The zona pellucida is the transparent, thick outer layer of the ovum in mammals that protects the cell as it travels from the ovary to the uterus. The National Institutes of Health states the layer regulates interactions between ovulated eggs and free-floating sperm as the egg is fertilized. In order to fertilize the egg, sperm must penetrate this outer layer as it thins on the way to the uterus.
The zona pellucida is not made of cells as it is the outer layer of the specialized ovum cell. The layer forms as the egg develops in the ovary. The zona pellucida disappears when the egg reaches the uterus, so the egg can be implanted whether it is fertilized or not.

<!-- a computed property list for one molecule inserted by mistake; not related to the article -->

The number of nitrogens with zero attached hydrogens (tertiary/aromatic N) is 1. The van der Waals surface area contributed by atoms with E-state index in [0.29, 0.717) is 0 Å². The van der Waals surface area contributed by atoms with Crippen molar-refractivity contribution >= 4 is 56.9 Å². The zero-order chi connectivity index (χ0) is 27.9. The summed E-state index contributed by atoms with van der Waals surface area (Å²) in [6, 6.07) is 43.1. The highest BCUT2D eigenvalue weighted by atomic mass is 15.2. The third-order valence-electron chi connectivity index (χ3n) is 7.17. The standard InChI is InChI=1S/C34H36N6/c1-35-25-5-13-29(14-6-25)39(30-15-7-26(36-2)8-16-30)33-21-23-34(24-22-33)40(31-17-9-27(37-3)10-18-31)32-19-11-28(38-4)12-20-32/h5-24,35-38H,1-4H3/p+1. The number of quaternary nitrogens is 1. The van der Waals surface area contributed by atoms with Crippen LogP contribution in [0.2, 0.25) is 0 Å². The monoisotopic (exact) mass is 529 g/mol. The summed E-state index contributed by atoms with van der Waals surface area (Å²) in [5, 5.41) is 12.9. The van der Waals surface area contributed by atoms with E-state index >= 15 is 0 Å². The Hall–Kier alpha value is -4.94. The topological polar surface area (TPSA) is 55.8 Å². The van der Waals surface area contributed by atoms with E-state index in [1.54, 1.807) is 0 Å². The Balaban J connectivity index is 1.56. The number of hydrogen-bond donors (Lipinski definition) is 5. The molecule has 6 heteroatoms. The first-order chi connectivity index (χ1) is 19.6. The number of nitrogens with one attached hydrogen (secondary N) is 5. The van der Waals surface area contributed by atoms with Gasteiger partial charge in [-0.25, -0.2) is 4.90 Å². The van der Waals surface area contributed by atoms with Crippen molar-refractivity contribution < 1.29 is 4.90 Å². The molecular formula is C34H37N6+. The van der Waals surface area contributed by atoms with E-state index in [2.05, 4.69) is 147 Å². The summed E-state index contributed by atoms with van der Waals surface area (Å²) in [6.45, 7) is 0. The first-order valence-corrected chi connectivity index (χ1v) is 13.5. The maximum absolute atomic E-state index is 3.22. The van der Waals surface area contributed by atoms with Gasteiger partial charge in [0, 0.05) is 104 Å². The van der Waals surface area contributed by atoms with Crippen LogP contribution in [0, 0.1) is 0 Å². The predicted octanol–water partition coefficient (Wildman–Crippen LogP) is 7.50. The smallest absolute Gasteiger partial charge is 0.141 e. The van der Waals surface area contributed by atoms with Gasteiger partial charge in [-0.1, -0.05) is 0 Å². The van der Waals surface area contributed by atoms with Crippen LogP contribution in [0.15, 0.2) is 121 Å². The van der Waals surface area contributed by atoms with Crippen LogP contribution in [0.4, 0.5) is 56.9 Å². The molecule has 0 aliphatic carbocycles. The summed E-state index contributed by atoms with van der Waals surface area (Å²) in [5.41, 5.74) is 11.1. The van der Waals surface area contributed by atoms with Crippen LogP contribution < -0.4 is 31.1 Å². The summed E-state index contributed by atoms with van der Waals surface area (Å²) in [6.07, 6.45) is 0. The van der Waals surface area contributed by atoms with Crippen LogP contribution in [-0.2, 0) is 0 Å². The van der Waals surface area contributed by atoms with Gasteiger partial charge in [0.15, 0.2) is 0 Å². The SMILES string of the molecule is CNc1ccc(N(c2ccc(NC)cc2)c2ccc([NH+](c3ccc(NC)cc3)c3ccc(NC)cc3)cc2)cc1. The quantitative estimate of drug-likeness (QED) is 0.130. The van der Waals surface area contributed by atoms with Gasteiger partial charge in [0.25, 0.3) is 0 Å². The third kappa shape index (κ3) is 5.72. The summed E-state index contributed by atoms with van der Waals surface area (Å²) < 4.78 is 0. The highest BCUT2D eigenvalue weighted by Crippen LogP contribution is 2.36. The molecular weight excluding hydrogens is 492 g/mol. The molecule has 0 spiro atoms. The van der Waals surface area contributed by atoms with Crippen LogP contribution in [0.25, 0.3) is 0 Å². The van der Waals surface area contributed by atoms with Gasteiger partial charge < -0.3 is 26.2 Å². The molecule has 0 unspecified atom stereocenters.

The outer layer is made of carbohydrates that determine whether or not a sperm fertilizes the egg. Once the egg is fertilized, the zona pellucida keeps other sperm out; otherwise a condition called polyspermy results. Scientists have identified the enzymes and proteins that form the zona pellucida and how the membrane hatches embryos.
The zona pellucida is a purely mammalian structure as mammals are the only creatures on Earth that use ovum fertilization to procreate. The ovum is the largest single biological cell known to scientists.